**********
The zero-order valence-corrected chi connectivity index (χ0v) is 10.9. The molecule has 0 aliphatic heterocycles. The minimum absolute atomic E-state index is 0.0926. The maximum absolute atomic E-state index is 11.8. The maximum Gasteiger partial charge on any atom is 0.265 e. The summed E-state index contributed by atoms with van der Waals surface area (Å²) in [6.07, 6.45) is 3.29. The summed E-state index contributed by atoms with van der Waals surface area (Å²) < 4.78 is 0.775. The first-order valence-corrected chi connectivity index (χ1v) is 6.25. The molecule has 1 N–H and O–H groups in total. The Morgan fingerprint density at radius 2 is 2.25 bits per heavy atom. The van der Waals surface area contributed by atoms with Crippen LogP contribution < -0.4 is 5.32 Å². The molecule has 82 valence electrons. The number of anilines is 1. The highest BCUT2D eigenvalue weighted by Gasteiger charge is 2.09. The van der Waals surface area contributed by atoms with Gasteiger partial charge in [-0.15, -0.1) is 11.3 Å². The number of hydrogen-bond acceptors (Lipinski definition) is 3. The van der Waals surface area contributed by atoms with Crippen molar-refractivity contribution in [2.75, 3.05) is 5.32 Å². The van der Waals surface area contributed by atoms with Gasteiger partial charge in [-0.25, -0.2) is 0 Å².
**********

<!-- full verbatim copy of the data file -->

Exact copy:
The zero-order valence-corrected chi connectivity index (χ0v) is 10.9. The molecule has 0 aliphatic heterocycles. The minimum absolute atomic E-state index is 0.0926. The maximum absolute atomic E-state index is 11.8. The maximum Gasteiger partial charge on any atom is 0.265 e. The summed E-state index contributed by atoms with van der Waals surface area (Å²) in [6.07, 6.45) is 3.29. The summed E-state index contributed by atoms with van der Waals surface area (Å²) < 4.78 is 0.775. The first-order valence-corrected chi connectivity index (χ1v) is 6.25. The molecule has 1 N–H and O–H groups in total. The Morgan fingerprint density at radius 2 is 2.25 bits per heavy atom. The van der Waals surface area contributed by atoms with Crippen LogP contribution < -0.4 is 5.32 Å². The molecule has 82 valence electrons. The number of anilines is 1. The highest BCUT2D eigenvalue weighted by Gasteiger charge is 2.09. The van der Waals surface area contributed by atoms with Gasteiger partial charge in [-0.15, -0.1) is 11.3 Å². The number of hydrogen-bond acceptors (Lipinski definition) is 3. The van der Waals surface area contributed by atoms with Crippen molar-refractivity contribution in [2.75, 3.05) is 5.32 Å². The van der Waals surface area contributed by atoms with Gasteiger partial charge in [-0.25, -0.2) is 0 Å².